Symons
2 min

Bill Siksay on the death of Scott Symons

I caught up with NDP MP Bill Siksay after Question Period today, who directed me to the statement he’d posted on his website about the death of gay author Scott Symons.

Scott Symons died on February 23rd in Toronto.
Scott Symons was a writer, artist and curator. A biting cultural critic, his books were always controversial.
His novel, Combat Journal for Place d’Armes: A Personal Narrative, published in 1967, was significant for its critique of Anglo-Canadian culture and in how directly it dealt with gay sexuality.
To say Place d’Armes was controversial is putting it mildly and it evoked a reaction that was also homophobic-one commentator of the day called Symons “the most repellant single figure in the recent history of Canadian literature”. Some believe that the reaction to his novel was one reason Symons fled Canada and went into exile, in exactly the same way gay and lesbian authors in other parts of the world still have to leave their home countries. Others recognize Symons as a major influence for a generation of new authors in Canada.
Scott Symons helped me appreciate the reality of my incarnation and the relationship of my sexuality to culture and politics. My personal coming out was shaped by his story. His political critique helped form my views, even when I disagreed with him. His courage to write honestly from his experience changed my life and the lives of many others.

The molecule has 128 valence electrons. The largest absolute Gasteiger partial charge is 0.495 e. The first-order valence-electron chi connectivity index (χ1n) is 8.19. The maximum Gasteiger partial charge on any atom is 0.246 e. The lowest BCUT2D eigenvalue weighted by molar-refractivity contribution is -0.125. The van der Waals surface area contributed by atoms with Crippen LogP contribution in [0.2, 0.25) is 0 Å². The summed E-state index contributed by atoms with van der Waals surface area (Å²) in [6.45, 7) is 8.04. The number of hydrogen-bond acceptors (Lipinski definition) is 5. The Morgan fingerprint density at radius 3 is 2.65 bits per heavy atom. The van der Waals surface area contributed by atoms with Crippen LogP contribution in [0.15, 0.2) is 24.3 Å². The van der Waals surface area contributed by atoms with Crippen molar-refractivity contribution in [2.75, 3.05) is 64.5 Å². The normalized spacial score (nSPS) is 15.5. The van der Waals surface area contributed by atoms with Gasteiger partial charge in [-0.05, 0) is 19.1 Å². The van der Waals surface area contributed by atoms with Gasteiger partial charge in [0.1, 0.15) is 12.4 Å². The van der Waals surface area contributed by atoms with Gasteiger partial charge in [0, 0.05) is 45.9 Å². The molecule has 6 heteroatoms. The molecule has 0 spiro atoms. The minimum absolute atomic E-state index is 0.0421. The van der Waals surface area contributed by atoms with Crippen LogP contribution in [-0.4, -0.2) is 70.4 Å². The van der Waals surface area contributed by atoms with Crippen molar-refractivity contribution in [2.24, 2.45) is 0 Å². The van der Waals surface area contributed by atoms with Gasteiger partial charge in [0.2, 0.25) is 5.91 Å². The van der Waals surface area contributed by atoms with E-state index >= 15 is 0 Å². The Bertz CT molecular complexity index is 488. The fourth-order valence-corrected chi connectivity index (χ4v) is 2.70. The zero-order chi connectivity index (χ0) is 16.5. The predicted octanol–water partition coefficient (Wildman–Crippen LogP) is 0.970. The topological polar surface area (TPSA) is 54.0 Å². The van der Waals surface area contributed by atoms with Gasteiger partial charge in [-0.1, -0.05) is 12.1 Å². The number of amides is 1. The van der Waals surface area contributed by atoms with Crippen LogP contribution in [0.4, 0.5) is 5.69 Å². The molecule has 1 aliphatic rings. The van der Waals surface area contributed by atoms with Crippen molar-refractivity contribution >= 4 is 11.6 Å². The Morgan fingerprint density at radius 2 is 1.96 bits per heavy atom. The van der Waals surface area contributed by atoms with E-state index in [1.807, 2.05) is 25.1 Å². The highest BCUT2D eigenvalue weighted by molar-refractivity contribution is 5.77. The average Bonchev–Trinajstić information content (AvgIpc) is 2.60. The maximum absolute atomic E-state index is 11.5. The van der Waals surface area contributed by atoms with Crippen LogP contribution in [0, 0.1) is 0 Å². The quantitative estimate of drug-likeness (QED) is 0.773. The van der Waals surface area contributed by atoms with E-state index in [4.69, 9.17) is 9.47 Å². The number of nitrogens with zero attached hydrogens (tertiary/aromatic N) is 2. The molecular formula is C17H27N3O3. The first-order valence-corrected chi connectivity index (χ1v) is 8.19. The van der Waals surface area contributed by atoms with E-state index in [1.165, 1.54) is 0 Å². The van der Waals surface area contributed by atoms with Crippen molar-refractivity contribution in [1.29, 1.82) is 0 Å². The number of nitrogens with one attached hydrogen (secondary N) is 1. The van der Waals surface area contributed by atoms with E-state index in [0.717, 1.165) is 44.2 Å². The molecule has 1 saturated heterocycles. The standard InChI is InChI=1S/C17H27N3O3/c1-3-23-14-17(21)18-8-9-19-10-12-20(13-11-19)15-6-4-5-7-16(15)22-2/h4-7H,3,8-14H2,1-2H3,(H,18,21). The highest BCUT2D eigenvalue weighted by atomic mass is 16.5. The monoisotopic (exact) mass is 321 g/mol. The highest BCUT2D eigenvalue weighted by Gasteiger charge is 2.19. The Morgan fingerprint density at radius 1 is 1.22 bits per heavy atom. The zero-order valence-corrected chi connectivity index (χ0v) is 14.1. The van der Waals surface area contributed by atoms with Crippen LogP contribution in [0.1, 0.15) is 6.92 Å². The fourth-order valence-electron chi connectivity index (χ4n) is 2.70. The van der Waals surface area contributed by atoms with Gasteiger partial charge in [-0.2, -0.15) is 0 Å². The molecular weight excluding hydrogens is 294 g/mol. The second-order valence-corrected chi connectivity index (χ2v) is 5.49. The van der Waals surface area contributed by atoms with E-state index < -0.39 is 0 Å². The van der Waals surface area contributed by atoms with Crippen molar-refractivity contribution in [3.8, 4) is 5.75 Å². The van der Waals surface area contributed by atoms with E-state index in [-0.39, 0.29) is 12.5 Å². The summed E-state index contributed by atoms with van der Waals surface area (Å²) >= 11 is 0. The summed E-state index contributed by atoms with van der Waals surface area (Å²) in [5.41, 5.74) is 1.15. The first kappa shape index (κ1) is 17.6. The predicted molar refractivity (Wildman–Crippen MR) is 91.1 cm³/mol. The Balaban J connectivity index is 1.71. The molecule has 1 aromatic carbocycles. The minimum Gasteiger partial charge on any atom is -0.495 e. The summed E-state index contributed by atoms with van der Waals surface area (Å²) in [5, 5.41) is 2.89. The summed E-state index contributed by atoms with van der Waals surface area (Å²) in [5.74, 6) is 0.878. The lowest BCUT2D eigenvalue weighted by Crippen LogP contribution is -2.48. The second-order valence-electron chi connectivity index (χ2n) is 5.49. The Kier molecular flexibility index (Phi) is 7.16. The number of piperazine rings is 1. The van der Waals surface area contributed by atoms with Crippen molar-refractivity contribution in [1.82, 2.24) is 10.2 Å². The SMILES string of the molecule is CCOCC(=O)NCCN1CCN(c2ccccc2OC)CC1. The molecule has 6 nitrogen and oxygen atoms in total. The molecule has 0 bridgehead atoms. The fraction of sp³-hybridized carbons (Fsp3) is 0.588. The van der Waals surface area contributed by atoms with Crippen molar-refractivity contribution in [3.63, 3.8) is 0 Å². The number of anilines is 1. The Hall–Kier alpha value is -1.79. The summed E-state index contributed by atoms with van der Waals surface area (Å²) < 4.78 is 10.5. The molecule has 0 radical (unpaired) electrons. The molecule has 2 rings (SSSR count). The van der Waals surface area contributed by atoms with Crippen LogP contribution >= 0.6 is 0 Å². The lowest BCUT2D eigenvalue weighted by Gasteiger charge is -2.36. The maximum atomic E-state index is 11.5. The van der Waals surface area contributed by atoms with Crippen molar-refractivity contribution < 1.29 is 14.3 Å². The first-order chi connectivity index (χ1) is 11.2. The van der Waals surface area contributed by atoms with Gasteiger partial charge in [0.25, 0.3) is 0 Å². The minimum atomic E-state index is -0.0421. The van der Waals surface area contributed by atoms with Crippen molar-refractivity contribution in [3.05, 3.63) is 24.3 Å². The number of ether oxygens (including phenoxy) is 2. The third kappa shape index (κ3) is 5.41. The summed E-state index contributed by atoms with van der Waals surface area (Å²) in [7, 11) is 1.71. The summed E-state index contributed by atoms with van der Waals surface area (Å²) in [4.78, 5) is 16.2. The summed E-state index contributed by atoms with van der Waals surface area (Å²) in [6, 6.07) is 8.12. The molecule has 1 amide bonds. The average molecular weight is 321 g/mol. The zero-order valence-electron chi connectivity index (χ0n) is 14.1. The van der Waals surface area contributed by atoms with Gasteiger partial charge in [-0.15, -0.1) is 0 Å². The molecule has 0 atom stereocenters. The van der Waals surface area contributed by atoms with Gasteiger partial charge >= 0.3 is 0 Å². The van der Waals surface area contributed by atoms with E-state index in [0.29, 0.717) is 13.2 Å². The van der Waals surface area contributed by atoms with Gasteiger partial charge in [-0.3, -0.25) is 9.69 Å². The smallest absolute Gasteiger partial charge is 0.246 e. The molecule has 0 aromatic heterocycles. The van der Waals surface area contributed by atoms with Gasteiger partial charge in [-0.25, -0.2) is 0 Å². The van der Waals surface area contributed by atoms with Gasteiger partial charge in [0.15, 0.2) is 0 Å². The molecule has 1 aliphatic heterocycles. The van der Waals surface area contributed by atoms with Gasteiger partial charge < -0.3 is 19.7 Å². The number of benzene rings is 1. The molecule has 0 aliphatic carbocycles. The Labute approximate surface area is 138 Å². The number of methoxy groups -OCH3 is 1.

Thank you Scott Symons.

Siksay said that he’d hoped to have a chance to rise in the House to make a statement to the fact, but that the timing just didn’t happen.

“It was really sad for me when I heard that he’d passed away on Tuesday because he was someone for who, even though I’d never met him, was really influential in my coming out. His novel Place d’Armes, it was sort of his coming out story, which he wrote in 1967 – I read it in the mid-seventies. It was very controversial for its day, lots of homophobic reaction to it, but he was a very sharp critic of Anglo-Canadian culture from an old, almost Family-Compact, old Tory kind of perspective, but I found it incredibly insightful, and his stuff about coming to terms with his sexuality was just the stuff I needed to hear when I was coming out.”

Siksay also told me that he tracked down a first edition copy of Place d’Armes, which he now proudly displays on his end table.